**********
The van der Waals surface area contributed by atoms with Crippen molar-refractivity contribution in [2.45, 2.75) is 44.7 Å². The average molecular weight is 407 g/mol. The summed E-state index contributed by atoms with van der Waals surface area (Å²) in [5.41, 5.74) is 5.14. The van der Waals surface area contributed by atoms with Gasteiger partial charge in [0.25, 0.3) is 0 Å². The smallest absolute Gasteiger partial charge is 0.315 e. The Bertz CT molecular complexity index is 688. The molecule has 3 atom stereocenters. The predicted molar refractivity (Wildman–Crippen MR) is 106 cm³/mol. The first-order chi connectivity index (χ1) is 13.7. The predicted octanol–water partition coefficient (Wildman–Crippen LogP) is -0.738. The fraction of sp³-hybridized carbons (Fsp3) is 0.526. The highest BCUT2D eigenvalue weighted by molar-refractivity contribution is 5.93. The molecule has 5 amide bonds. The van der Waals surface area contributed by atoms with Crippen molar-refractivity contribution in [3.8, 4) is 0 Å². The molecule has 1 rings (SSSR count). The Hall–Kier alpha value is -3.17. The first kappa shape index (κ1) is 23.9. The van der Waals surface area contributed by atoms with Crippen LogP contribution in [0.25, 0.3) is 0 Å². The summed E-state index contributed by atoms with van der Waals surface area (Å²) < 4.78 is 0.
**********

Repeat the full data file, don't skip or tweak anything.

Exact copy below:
The van der Waals surface area contributed by atoms with Crippen molar-refractivity contribution in [2.45, 2.75) is 44.7 Å². The average molecular weight is 407 g/mol. The summed E-state index contributed by atoms with van der Waals surface area (Å²) in [5.41, 5.74) is 5.14. The van der Waals surface area contributed by atoms with Gasteiger partial charge in [0.25, 0.3) is 0 Å². The smallest absolute Gasteiger partial charge is 0.315 e. The Bertz CT molecular complexity index is 688. The molecule has 3 atom stereocenters. The predicted molar refractivity (Wildman–Crippen MR) is 106 cm³/mol. The first-order chi connectivity index (χ1) is 13.7. The predicted octanol–water partition coefficient (Wildman–Crippen LogP) is -0.738. The fraction of sp³-hybridized carbons (Fsp3) is 0.526. The highest BCUT2D eigenvalue weighted by molar-refractivity contribution is 5.93. The molecule has 5 amide bonds. The van der Waals surface area contributed by atoms with Crippen molar-refractivity contribution in [3.8, 4) is 0 Å². The molecule has 1 rings (SSSR count). The Hall–Kier alpha value is -3.17. The first kappa shape index (κ1) is 23.9. The van der Waals surface area contributed by atoms with Crippen LogP contribution in [0.25, 0.3) is 0 Å². The summed E-state index contributed by atoms with van der Waals surface area (Å²) < 4.78 is 0.